Brad and Anjali nodded and made notes. Lori looked down at the screen, hiding a frown. The woman’s answer was exactly right—and it was the reason Lori was leaving her job, and why some young, enthusiastic candidate like Michelle would replace her.

The rest of the interview went quickly. Michelle was qualified, had excellent references, and came off as energetic and likable. There really wasn’t any question she would be passed onto the final interview with Trevor and his cohorts. At the end of the hour, Lori thanked her and told her to expect an answer within a few days. When the projector disconnected Michelle’s line, Lori turned to Brad and Anjali. “Well, I’m glad I didn’t interview against her for this job.”

“Oh, Lori, it’s a shame how it all shook out. But you’re on to bigger and better things now, I reckon. Take care of yourself, won’t you?” Anjali raised a hand. “Good luck.”

Lori put her hand up to the other woman’s, though all she could feel was the faint warmth of the holographic projection lights. “Thanks, Anjali. You too.”

Anjali’s spectral flicked out of existence. The light on one of the projector’s lenses went off. Lori turned to Brad. “I’m going to step outside for a minute. Want to join me?”

“Sure,” he said. “See you in a minute.” He reached across his faraway room and disconnected. His image vanished.

Lori stopped by her desk, picked up her coat and purse and half-full travel mug of coffee, and took a final look around her empty cubicle. She wasn’t going to miss this job, and she wasn’t going to miss Trevor, but it still made her a little bit melancholy, leaving the place she’d come to Monday through Friday for three years. With a sigh, she walked to the elevator and took it down eight floors to the ground level of the office building.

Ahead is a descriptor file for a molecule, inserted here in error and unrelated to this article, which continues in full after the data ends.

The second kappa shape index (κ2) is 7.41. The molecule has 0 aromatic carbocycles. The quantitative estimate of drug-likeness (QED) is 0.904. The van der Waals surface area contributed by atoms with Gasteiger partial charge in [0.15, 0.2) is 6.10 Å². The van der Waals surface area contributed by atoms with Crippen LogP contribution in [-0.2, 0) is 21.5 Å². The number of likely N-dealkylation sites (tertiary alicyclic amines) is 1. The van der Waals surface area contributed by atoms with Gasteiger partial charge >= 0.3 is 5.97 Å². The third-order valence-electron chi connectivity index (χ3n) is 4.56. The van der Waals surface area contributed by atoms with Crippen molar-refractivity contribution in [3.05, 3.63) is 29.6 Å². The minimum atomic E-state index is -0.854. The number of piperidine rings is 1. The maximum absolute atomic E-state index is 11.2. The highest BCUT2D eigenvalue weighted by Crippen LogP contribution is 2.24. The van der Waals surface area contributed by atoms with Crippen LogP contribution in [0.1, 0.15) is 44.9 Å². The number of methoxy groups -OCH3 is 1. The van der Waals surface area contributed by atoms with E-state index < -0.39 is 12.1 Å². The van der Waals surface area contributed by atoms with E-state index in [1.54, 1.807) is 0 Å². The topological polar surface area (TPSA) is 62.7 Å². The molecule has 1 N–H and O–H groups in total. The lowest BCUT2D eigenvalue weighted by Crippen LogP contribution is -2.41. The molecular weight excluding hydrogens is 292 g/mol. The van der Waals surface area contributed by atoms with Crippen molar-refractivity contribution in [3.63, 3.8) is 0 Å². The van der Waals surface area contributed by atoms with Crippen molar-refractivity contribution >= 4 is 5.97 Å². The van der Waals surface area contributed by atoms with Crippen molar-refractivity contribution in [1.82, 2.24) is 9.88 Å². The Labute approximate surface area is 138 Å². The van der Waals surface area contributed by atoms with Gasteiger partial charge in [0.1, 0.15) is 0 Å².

It wasn’t cold today, not by Washington, D.C., standards, but it was a bit blustery. Lori pulled her coat tight around herself as she went around the side of the building to get out of the wind. She looked for a flat, dry spot on the pavement, then dug the porto-projector from her purse and tapped Brad’s number into the display. She extended the small machine’s tripod legs and set it on the ground.

Brad’s spectral flickered to life beside her. The porto-projector’s mapping and transmission capacity was far less than what people had in their homes and offices, and the resolution was much lower, so Brad’s image had an indistinct, phantom-like quality to it—the edges of him were fuzzy, and instead of looking solid and three-dimensional, he appeared to be wavering and hollow, as if he might blow away on the wind.

Lori took a long sip of coffee and tapped a pack of cigarettes on her thigh.

“I thought you quit smoking,” Brad said.

“I did. A couple months ago.” Lori showed him the packet; it was empty. “But I still carry the pack around out of habit, and drink a lot more coffee instead.”

Brad looked at her silently. He wasn’t really looking at her, Lori knew, just at some composite image of her from the porto’s small camera augmented with SpectralWave’s more detailed records of her appearance. Still, he seemed to be seeing her. Really seeing her, his blurry facial expression thoughtful. Maybe even a bit bashful? He put a hand up to his ear, fiddling with it distractedly as he shifted his gaze away. Lori felt a small hitch of excitement quicken her pulse even as a breath of regret settled in her chest. They hadn’t worked together all that long—just a few months, enough time to hit it off, but not enough to become real friends.

“You never did tell me exactly how it went down with Trevor,” Brad said.